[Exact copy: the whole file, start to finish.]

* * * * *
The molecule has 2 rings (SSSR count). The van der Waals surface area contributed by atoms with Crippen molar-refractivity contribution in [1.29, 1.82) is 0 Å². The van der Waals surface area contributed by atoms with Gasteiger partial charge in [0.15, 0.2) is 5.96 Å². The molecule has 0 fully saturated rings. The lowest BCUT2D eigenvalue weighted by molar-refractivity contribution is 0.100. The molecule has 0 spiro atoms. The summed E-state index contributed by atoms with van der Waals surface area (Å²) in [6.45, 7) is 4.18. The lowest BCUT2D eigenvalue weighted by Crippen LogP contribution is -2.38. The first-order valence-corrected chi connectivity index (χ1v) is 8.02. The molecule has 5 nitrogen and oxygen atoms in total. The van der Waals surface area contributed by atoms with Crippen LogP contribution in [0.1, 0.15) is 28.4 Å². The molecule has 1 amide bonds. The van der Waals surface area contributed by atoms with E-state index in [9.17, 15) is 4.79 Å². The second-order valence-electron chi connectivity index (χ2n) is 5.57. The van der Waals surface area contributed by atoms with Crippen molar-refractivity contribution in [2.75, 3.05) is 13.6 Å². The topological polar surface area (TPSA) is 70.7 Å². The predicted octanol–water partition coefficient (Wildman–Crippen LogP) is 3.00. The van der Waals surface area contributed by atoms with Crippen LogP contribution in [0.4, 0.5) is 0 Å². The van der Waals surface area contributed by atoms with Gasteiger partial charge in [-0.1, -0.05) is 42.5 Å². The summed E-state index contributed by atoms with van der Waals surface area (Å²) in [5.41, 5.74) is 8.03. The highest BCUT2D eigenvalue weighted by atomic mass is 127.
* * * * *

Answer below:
The molecule has 2 rings (SSSR count). The van der Waals surface area contributed by atoms with Crippen molar-refractivity contribution in [1.29, 1.82) is 0 Å². The van der Waals surface area contributed by atoms with Gasteiger partial charge in [0.15, 0.2) is 5.96 Å². The molecule has 0 fully saturated rings. The lowest BCUT2D eigenvalue weighted by molar-refractivity contribution is 0.100. The molecule has 0 spiro atoms. The summed E-state index contributed by atoms with van der Waals surface area (Å²) in [6.45, 7) is 4.18. The lowest BCUT2D eigenvalue weighted by Crippen LogP contribution is -2.38. The first-order valence-corrected chi connectivity index (χ1v) is 8.02. The molecule has 5 nitrogen and oxygen atoms in total. The van der Waals surface area contributed by atoms with Crippen LogP contribution in [0.1, 0.15) is 28.4 Å². The molecule has 1 amide bonds. The van der Waals surface area contributed by atoms with E-state index in [9.17, 15) is 4.79 Å². The second-order valence-electron chi connectivity index (χ2n) is 5.57. The van der Waals surface area contributed by atoms with Crippen molar-refractivity contribution in [2.75, 3.05) is 13.6 Å². The topological polar surface area (TPSA) is 70.7 Å². The predicted octanol–water partition coefficient (Wildman–Crippen LogP) is 3.00. The van der Waals surface area contributed by atoms with Crippen LogP contribution in [0.4, 0.5) is 0 Å². The van der Waals surface area contributed by atoms with Gasteiger partial charge in [-0.1, -0.05) is 42.5 Å². The summed E-state index contributed by atoms with van der Waals surface area (Å²) in [5.41, 5.74) is 8.03. The highest BCUT2D eigenvalue weighted by atomic mass is 127.